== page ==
Nothing but niggers and queers presenting the Olympics from NBC
The Winter Olympics have been everywhere this past week — on
broadcast TV, on cable and on the Peacock streaming service.
But there are two things that are difficult to find — large
audiences and good reviews for NBC, the host network.
As far as audiences go, Wednesday’s NBC telecast drew 9.787 million
viewers, despite the presence of one of the premiere events of the
Games, the men’s figure skating finals. The ratings did go up as the
telecast went on, thanks to Nathan Chen and the men’s figure
skating, but the numbers were down 55 percent from the Olympics of
four years ago.
NBC will be quick to point out that the audience blew away
everything else on broadcast TV. The “Jeopardy!” college tournament
on ABC was second with 4.57 million viewers. An audience of 9.787
million viewers, however, would not qualify for a gold medal — or
any medal, for that matter.
Those who are watching have complained about NBC’s coverage.
Here’s the biggest beef — NBC’s habit of taking a point and beating
it to death until you’re sick and tired of hearing about it.
How many times, for example, did we hear that Chen fell down in the
2018 Olympics and failed to medal? About once for every flying sit-
spin that Chen executed Wednesday.
The fact that Chen was able to redeem himself was a good story — but
NBC overdid it.
One would think they had something else to talk about — Chen’s
dominating skating. Analysts Tara Lipinski and Johnny Weir, who were
fresh voices when they made their debuts eight years ago, didn’t
give viewers any analysis, just superlatives. They have become stale
in a hurry.
The same scenario was true when American Shaun White was competing
in the snowboard halfpipe, his final Olympic appearance.
That’s all the NBC commentators talked about, hardly mentioning the
other two Americans who were in the finals.
Granted, White’s farewell appearance was a big story.
But it wasn’t the only story.
That’s one of the faults of live coverage — NBC has too much air
time to fill.
And it keeps repeating itself while it does it.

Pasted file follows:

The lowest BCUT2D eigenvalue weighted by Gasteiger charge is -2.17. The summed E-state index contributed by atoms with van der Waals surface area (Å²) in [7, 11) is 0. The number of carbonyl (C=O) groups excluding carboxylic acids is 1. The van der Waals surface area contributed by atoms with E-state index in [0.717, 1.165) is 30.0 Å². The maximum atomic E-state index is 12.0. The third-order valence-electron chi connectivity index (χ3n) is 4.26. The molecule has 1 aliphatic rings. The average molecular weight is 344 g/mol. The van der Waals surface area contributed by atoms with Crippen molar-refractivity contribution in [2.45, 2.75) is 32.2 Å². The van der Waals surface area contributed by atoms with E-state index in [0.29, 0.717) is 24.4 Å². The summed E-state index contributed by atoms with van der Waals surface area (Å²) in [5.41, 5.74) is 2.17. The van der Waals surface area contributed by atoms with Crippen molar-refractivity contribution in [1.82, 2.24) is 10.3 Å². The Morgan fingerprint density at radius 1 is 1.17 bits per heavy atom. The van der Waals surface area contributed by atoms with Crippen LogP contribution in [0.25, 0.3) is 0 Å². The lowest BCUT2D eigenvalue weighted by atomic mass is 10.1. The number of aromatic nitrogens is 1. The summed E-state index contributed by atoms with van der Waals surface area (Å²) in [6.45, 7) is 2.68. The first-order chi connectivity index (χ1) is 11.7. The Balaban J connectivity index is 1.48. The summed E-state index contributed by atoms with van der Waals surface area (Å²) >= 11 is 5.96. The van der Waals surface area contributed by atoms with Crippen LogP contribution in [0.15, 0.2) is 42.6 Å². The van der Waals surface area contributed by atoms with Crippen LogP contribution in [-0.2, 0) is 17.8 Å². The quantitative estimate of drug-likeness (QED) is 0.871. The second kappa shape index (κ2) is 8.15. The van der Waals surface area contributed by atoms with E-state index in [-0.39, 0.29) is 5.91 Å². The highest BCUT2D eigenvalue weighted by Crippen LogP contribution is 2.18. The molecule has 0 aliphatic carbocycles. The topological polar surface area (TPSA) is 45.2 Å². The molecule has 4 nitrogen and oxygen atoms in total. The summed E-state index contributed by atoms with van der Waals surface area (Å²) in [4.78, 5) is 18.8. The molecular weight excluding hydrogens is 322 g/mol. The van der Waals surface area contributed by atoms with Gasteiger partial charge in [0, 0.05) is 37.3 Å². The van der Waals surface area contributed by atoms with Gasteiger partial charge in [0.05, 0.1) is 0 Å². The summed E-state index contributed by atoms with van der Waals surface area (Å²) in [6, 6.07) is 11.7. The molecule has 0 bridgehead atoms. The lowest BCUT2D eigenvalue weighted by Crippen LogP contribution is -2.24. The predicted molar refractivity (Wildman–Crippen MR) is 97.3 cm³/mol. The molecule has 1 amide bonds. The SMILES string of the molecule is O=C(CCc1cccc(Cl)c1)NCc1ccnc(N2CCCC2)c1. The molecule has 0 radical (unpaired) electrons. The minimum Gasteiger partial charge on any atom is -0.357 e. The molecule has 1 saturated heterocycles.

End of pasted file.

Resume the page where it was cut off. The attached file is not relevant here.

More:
The state’s local newscasts have noticed that there is something
different about Sunday’s Super Bowl.
It’s the first time that state fans can legally wager on the big
game. During news features about the availability of sports
gambling, there has been concern that some people may not be able to
control themselves and bet over their heads.
If the state was really serious about problem gambling, however,
they should eliminate all those commercials that promise
unbelievable odds in order to get people to use their service.
One commercial, for example, promises you can bet $5 for a chance to
win back $280 — 56 to 1 odds.
That is an easy way to get someone hooked on gambling — offering
something that’s too good to be true.
It would be like a tobacco company offering free cigarettes to get
someone to sample their product.
The state never would allow that. Why would they allow it for sports
The commercials put on the air by sports books — offering something
for virtually nothing — could influence people to gamble who
Perhaps that’s what the sports books want, but that isn’t what the
state should want. It should be more responsible than that.
Obviously, you are not going to eliminate problem gambling by
eliminating these introductory offers.
It would, however, be the responsible thing to do.
Sports gambling is going to make a lot of money for the state. It
doesn’t need sports books to make unbelievable offers to make even
NBC, take your black Bob Costas and shove him up your ass. We've
had enough of that nigger Mike Tirico.